Stone foundations, while beautiful and historic, have their fair share of drawbacks. Due to their structure and lack of uniformity, they can be more prone to damage when mortar deteriorates due to bowing, water damage, or the passage of time. Here are some additional drawbacks to take into consideration:
Expensive repairs: When a stone foundation is damaged, repairs can be costly. It may be difficult to find matching stones for the repair, and extensive labor is often required to properly fix the damage.
Lack of insulation: Unlike modern foundations, stone foundations lack insulation, which means they can be less energy-efficient. This may result in higher energy bills to keep a home comfortable during extreme temperatures.
Mold and mildew: Stone foundations can be vulnerable to moisture, and that moisture can lead to the growth of mold and mildew.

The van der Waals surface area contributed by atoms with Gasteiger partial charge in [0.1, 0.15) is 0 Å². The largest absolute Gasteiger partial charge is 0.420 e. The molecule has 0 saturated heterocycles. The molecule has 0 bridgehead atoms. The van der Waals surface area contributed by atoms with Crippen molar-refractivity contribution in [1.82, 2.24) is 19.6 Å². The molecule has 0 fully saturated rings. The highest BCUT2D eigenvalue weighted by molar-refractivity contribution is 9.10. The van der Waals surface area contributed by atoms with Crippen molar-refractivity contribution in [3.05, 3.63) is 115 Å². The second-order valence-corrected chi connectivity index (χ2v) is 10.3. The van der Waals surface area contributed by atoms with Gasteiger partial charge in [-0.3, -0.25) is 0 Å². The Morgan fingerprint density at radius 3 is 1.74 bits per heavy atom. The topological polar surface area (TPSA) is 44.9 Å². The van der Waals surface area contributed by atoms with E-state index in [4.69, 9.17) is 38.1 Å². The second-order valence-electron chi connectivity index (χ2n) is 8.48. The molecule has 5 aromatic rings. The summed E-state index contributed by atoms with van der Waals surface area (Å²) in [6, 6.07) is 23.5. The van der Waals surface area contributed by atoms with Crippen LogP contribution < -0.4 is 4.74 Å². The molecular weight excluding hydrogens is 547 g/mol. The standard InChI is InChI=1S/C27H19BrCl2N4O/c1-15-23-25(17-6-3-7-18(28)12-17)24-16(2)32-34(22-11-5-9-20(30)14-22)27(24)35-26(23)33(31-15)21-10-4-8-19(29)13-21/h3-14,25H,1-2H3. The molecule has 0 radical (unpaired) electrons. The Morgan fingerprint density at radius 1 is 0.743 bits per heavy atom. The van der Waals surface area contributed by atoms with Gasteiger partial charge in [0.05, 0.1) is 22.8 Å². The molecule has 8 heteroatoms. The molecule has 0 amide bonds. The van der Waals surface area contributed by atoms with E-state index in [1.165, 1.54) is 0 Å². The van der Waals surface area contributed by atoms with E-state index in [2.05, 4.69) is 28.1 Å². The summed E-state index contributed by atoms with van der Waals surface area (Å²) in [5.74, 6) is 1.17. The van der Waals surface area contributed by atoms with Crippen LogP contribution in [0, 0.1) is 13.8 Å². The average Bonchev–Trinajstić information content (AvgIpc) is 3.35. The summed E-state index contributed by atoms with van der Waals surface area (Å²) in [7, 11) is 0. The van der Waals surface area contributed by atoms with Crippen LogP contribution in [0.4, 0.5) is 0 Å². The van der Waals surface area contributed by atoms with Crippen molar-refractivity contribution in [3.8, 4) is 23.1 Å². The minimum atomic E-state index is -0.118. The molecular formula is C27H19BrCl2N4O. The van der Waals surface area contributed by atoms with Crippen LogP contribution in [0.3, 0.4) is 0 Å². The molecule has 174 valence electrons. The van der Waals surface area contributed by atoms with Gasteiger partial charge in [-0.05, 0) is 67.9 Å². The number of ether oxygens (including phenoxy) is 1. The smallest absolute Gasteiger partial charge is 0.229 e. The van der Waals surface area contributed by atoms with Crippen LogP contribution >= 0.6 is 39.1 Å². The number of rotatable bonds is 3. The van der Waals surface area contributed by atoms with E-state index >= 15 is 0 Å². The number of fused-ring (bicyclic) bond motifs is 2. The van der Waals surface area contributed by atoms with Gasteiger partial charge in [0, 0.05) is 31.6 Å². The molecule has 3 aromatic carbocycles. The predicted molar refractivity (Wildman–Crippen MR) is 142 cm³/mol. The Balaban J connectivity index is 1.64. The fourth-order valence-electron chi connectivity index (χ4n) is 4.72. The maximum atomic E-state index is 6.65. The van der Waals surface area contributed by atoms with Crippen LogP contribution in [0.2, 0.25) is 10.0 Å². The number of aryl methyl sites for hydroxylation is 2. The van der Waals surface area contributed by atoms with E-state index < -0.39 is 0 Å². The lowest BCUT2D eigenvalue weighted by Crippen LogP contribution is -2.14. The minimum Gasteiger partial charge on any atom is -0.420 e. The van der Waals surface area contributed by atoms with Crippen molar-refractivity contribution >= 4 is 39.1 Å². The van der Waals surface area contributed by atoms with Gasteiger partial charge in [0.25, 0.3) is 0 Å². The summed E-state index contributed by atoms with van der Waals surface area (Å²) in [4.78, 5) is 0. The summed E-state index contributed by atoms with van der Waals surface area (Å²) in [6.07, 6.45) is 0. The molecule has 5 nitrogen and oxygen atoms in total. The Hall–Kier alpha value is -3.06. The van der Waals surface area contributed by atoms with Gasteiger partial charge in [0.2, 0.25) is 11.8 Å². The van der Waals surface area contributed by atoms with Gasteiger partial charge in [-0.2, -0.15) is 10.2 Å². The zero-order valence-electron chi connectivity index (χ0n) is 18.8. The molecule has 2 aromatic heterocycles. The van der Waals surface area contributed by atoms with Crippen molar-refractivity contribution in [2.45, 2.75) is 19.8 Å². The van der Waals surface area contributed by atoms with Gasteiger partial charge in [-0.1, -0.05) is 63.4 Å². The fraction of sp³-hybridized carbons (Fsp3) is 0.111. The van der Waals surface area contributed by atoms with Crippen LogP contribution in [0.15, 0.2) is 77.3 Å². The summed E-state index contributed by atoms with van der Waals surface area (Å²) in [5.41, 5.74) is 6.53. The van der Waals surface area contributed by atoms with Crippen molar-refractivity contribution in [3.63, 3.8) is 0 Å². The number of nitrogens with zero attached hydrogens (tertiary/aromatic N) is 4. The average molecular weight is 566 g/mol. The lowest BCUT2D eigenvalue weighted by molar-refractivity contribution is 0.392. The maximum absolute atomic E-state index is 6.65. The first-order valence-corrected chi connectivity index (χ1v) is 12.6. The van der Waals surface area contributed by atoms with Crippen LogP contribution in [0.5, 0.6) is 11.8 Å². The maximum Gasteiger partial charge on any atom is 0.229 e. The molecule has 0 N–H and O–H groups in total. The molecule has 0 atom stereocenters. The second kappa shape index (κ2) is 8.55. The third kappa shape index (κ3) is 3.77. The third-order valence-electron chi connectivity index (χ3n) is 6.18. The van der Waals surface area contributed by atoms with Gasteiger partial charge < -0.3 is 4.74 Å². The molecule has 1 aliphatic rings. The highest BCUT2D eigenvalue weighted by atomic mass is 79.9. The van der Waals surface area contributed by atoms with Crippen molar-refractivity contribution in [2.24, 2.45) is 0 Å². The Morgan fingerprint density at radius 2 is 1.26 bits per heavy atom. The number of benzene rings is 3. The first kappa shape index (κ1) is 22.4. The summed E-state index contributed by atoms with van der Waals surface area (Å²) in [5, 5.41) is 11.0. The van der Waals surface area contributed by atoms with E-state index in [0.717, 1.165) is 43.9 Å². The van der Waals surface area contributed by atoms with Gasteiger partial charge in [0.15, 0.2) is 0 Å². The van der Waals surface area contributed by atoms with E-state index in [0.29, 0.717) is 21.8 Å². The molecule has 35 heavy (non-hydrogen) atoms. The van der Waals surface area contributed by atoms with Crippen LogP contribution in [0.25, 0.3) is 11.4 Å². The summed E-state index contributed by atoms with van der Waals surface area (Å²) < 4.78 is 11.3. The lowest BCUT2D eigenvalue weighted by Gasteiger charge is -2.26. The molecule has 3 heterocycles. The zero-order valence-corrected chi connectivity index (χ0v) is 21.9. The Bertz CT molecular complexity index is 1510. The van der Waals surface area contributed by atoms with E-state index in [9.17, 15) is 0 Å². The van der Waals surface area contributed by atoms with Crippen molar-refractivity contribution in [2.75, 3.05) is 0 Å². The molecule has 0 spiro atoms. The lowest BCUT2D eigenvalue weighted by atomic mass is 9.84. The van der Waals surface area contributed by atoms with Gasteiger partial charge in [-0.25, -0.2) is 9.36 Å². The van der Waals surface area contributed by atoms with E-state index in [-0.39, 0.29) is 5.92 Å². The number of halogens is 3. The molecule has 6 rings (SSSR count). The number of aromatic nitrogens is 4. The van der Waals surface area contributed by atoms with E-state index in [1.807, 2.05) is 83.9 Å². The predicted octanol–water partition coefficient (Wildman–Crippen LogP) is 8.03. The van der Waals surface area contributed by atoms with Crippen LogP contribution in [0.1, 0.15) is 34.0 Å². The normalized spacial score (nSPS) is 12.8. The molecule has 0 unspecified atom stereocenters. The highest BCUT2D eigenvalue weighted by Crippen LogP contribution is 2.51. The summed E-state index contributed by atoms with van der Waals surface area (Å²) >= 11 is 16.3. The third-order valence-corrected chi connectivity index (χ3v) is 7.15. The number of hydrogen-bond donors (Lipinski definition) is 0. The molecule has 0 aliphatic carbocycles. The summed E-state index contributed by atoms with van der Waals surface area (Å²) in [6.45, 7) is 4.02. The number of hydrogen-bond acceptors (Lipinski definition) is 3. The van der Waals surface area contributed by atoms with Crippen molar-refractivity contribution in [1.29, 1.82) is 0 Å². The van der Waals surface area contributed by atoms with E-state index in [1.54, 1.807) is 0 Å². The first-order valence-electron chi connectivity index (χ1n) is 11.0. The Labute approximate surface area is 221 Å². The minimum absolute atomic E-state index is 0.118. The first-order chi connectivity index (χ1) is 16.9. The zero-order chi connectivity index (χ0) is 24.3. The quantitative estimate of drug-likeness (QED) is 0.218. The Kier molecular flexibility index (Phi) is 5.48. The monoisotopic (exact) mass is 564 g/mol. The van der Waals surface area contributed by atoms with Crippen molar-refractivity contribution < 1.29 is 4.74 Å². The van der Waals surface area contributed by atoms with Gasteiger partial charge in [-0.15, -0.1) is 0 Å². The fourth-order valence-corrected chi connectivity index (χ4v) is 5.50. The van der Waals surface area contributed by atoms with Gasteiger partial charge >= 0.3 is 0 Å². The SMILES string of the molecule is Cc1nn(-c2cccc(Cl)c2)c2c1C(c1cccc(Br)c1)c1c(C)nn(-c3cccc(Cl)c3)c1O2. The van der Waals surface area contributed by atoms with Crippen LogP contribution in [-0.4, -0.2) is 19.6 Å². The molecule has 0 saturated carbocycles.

Difficulty finishing basements: Because of their uneven surfaces, stone foundations can make finishing a basement more difficult. It can be more challenging to install drywall or flooring, for example.
Before purchasing a home with a stone foundation, it’s important to consider these drawbacks and weigh them against the benefits. While a stone foundation can be beautiful and historic, it may not be the best fit for everyone.